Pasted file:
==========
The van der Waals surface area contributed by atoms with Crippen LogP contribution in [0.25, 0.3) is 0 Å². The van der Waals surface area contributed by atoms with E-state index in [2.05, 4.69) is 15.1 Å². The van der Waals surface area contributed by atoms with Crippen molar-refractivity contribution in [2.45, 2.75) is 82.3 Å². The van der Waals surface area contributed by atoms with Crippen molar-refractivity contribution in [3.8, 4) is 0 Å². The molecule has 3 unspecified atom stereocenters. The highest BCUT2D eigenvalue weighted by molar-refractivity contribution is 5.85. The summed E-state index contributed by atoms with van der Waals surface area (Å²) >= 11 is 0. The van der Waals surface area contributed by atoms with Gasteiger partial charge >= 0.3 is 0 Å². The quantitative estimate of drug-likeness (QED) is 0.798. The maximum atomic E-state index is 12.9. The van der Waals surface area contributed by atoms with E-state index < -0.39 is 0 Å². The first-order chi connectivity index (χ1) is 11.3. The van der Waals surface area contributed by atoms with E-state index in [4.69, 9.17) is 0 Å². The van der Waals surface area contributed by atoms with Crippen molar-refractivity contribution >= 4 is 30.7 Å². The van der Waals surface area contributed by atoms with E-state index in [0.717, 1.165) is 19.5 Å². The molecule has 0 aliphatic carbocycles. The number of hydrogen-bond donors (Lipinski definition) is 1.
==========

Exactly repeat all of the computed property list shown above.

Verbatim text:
The van der Waals surface area contributed by atoms with Crippen LogP contribution in [0.25, 0.3) is 0 Å². The van der Waals surface area contributed by atoms with E-state index in [2.05, 4.69) is 15.1 Å². The van der Waals surface area contributed by atoms with Crippen molar-refractivity contribution in [2.45, 2.75) is 82.3 Å². The van der Waals surface area contributed by atoms with Crippen molar-refractivity contribution in [3.8, 4) is 0 Å². The molecule has 3 unspecified atom stereocenters. The highest BCUT2D eigenvalue weighted by molar-refractivity contribution is 5.85. The summed E-state index contributed by atoms with van der Waals surface area (Å²) >= 11 is 0. The van der Waals surface area contributed by atoms with Gasteiger partial charge >= 0.3 is 0 Å². The quantitative estimate of drug-likeness (QED) is 0.798. The maximum atomic E-state index is 12.9. The van der Waals surface area contributed by atoms with E-state index < -0.39 is 0 Å². The first-order chi connectivity index (χ1) is 11.3. The van der Waals surface area contributed by atoms with E-state index in [4.69, 9.17) is 0 Å². The van der Waals surface area contributed by atoms with Crippen molar-refractivity contribution >= 4 is 30.7 Å². The van der Waals surface area contributed by atoms with E-state index in [0.717, 1.165) is 19.5 Å². The molecule has 0 aliphatic carbocycles. The number of hydrogen-bond donors (Lipinski definition) is 1.